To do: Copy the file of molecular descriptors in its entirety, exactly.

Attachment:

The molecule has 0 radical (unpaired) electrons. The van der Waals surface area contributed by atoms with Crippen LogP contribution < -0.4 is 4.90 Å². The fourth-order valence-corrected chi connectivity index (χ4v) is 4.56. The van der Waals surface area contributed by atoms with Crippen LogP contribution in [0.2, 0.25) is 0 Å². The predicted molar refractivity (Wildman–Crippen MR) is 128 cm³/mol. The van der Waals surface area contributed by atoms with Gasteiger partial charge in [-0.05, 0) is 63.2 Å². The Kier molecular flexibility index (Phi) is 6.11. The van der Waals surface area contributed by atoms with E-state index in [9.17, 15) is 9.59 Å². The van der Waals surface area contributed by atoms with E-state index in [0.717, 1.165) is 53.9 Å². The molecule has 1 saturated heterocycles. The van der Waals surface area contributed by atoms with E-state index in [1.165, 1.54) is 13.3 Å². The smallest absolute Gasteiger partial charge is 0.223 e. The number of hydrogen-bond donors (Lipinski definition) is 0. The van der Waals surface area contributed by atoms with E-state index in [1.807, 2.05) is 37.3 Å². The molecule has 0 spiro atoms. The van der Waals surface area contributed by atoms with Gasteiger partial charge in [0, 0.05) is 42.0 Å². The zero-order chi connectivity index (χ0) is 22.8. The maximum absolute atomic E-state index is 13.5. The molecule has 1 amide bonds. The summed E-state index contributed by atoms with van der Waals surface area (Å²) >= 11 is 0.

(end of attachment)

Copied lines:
The molecule has 0 radical (unpaired) electrons. The van der Waals surface area contributed by atoms with Crippen LogP contribution < -0.4 is 4.90 Å². The fourth-order valence-corrected chi connectivity index (χ4v) is 4.56. The van der Waals surface area contributed by atoms with Crippen LogP contribution in [0.2, 0.25) is 0 Å². The predicted molar refractivity (Wildman–Crippen MR) is 128 cm³/mol. The van der Waals surface area contributed by atoms with Gasteiger partial charge in [-0.05, 0) is 63.2 Å². The Kier molecular flexibility index (Phi) is 6.11. The van der Waals surface area contributed by atoms with E-state index in [9.17, 15) is 9.59 Å². The van der Waals surface area contributed by atoms with E-state index in [0.717, 1.165) is 53.9 Å². The molecule has 1 saturated heterocycles. The van der Waals surface area contributed by atoms with E-state index in [1.165, 1.54) is 13.3 Å². The smallest absolute Gasteiger partial charge is 0.223 e. The number of hydrogen-bond donors (Lipinski definition) is 0. The van der Waals surface area contributed by atoms with E-state index in [1.807, 2.05) is 37.3 Å². The molecule has 0 spiro atoms. The van der Waals surface area contributed by atoms with Gasteiger partial charge in [0, 0.05) is 42.0 Å². The zero-order chi connectivity index (χ0) is 22.8. The maximum absolute atomic E-state index is 13.5. The molecule has 1 amide bonds. The summed E-state index contributed by atoms with van der Waals surface area (Å²) >= 11 is 0.